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Description de l’éditeur

Social workers are affected by exposure to their clients' traumatic life experiences and behaviors. Research has demonstrated that secondary traumatic stress (STS)--also referred to as vicarious trauma, compassion stress, or compassion fatigue--is prevalent among mental health professionals who work with traumatized clients (Fahy, 2007; Figley, 2002b; Jacobson, 2006; Jenkins & Baird, 2002; McCann & Pearlman, 1990). Researchers have examined the professional and personal reactions of mental health professionals to traumatic events, such as fatal or nonfatal client suicidal behavior (CSB) (Farberow, 2005; Hendin, Haas, Maltsberger, Szanto, & Rabinowicz, 2004; Jacobson, Ting, Sanders, & Harrington, 2004; Sanders, Jacobson, & Ting, 2005). CSB is defined as either a serious suicide attempt or a suicide completion by a client. CSB have been noted as one of the most stressful experiences in the career of a mental health professional (Chemtob, Bauer, Hamada, Pelowski, & Muraoka, 1989; Deutsch, 1984; Farber, 1983; Vorkoper & Meade, 2005). Posttraumatic stress (PTS) and STS reactions have been reported by mental health social workers who have experienced CSB (Jacobson et al., 2004; Sanders et al., 2005); however, there has been only limited research exploring the long-term perceived stress experienced in the aftermath of CSB. This study focused on mental health social workers' levels of perceived stress after experiencing the trauma of surviving fatal or nonfatal CSB. The research objective was to explore the extent to which social workers experience long-term residual effects of perceived stress and continual thoughts of their most traumatizing incident of CSB. LITERATURE REVIEW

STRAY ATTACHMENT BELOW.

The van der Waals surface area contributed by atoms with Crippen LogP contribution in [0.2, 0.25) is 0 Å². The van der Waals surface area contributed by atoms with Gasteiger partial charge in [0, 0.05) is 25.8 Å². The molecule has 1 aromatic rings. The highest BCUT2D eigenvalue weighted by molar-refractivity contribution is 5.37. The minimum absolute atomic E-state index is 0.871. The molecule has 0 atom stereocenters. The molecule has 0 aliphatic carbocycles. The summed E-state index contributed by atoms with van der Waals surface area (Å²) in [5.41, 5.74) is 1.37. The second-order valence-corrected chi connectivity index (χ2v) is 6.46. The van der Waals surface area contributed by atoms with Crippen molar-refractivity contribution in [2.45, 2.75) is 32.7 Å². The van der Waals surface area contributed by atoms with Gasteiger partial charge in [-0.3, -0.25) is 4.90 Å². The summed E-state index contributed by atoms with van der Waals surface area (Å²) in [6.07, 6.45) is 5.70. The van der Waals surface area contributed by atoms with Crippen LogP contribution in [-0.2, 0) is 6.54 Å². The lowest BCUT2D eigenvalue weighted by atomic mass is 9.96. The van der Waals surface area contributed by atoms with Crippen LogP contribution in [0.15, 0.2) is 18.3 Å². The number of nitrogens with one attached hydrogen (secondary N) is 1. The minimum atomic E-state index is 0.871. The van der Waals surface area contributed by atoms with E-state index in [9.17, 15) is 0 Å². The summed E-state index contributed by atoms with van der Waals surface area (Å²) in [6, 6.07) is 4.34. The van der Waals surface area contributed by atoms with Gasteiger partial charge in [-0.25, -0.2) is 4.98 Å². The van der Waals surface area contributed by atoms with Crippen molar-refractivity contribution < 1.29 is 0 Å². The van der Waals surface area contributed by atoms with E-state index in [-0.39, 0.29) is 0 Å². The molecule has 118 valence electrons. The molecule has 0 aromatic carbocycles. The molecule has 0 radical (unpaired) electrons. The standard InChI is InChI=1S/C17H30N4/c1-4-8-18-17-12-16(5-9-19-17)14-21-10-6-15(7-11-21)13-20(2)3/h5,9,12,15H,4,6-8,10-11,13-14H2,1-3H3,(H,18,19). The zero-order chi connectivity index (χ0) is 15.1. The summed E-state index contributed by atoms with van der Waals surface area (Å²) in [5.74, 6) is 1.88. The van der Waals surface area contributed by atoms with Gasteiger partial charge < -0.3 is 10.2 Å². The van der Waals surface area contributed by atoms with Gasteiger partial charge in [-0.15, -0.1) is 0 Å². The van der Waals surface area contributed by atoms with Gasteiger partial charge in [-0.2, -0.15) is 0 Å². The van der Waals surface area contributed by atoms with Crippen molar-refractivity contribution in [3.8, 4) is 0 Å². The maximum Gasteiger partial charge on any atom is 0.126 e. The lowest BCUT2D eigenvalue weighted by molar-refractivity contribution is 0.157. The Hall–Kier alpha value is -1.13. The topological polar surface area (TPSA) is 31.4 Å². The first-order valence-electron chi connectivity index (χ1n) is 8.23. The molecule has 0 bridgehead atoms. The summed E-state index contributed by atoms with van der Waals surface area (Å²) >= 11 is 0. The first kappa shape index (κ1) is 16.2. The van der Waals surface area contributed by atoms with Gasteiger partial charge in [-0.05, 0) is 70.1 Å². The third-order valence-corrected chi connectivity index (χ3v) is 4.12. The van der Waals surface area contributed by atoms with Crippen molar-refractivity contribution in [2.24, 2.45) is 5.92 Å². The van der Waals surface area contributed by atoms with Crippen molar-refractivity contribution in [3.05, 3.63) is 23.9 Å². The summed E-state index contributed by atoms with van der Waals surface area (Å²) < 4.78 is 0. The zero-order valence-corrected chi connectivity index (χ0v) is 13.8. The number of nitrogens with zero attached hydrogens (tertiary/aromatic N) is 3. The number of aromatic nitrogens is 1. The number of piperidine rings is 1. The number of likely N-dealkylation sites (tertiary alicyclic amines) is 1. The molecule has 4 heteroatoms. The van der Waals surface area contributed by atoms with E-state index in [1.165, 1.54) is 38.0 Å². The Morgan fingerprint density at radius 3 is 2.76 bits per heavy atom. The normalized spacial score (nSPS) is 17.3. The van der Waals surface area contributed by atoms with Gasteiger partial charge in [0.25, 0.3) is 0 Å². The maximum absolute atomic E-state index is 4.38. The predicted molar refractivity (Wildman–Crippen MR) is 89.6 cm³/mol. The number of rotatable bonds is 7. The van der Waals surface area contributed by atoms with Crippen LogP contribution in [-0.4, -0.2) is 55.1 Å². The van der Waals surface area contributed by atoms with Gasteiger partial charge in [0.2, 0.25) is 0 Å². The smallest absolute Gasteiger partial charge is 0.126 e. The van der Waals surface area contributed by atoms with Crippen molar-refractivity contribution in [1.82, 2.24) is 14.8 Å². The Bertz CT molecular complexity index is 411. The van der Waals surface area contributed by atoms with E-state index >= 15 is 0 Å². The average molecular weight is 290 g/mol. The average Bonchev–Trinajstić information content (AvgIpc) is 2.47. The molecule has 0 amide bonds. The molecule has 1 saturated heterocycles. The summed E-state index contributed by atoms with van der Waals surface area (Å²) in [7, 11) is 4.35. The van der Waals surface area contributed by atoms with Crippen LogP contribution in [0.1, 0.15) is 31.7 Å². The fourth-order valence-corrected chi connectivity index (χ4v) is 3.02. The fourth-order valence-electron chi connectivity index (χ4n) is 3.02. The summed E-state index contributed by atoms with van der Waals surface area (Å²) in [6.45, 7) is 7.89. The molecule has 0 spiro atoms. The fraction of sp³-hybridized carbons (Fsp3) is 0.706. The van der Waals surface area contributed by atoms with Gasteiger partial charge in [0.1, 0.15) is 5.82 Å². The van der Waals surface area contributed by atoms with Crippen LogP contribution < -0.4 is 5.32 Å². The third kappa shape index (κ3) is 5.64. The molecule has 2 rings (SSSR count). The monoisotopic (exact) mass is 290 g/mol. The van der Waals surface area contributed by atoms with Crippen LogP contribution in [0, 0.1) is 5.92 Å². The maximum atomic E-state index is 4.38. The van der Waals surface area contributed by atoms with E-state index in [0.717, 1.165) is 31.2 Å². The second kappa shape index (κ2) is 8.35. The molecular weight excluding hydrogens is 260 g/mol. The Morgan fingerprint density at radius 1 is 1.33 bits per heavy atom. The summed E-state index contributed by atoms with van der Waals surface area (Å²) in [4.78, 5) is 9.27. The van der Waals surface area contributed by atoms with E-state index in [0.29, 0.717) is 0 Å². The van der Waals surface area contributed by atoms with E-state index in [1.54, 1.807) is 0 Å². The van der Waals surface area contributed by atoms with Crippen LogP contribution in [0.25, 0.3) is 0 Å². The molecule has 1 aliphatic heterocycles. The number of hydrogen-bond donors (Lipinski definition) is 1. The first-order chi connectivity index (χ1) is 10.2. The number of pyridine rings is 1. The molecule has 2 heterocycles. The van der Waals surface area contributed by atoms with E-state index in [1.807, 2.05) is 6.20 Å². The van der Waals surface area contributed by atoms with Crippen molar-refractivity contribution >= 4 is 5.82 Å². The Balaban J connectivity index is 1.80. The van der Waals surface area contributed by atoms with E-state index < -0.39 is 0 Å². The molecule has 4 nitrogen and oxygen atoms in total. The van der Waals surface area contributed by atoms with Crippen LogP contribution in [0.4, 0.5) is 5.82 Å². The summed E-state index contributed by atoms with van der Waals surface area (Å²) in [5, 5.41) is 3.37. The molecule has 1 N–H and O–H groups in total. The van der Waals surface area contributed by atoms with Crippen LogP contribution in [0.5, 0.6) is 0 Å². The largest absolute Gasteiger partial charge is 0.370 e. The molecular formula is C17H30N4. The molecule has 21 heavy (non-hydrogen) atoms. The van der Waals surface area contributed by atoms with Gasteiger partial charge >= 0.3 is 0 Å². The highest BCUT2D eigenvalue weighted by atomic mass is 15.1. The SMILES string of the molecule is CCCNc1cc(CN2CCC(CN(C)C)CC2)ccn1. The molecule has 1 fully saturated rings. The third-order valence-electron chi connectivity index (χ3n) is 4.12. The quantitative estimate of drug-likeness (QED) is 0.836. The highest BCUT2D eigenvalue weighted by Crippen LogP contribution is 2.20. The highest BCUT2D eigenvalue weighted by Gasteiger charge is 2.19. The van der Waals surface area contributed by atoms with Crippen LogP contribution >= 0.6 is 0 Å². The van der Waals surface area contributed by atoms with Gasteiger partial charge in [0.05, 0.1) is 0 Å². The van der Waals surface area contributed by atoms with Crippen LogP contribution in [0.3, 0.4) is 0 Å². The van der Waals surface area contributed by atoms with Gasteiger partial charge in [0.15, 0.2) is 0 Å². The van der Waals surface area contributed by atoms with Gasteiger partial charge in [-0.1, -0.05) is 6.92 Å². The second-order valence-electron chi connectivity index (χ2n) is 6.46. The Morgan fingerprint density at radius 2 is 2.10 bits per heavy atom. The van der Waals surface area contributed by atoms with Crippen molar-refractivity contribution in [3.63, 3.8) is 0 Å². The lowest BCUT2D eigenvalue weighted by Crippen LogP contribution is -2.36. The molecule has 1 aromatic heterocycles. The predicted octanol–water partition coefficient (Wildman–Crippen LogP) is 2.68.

Essais et sciences humaines
1 octobre
National Association of Social Workers

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